As Alberta deals with an ongoing fentanyl crisis, a new poll suggests Calgarians are split when it comes to the idea of opening and operating a safe injection site in the city.
According to the Mainstreet Research/Postmedia poll, released on Wednesday, 41 per cent of respondents approve of the idea, while another 41 per cent disapprove. The remaining 18 per cent said they were unsure how they felt.
“With fentanyl and opioids an ever-growing problem, many cities are now considering safe injection sites as one measure to combat drug overdoses,” Mainstreet Research president and CEO Quinto Maggi said in a news release.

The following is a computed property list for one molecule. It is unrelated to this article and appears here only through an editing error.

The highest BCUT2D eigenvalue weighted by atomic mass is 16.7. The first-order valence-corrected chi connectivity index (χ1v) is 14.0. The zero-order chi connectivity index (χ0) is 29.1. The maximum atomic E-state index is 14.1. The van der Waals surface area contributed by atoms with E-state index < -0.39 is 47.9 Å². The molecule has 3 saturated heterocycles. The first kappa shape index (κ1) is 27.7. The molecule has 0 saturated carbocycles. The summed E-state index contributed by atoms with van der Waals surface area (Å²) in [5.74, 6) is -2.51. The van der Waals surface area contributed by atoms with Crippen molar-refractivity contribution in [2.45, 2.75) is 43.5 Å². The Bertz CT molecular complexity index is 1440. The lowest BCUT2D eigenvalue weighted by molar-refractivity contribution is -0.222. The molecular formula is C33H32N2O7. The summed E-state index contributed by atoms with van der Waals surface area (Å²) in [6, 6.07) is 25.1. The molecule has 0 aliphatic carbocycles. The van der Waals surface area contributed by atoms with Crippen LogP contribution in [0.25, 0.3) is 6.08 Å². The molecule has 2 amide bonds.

The poll also found 56 per cent of those surveyed are following the story of fentanyl closely; however 36 per cent of respondents said they felt recreational drugs are neither more dangerous nor safer than they were three years ago.
Health officials say fentanyl is about 100 times more toxic than morphine, heroin, or oxycodone.
There were 193 deaths associated with fentanyl in the province in the first nine months of 2016, according to Alberta Health Services.
In total, there were 274 deaths associated with fentanyl in Alberta in 2015.
The poll from Mainstreet Research surveyed 612 Calgarians via landlines and cellphones on Jan. 3 and 4 and was released on Jan. 18, 2017.
According to Mainstreet, the poll carries a margin of error of +/-3.96%, 19 times out of 20.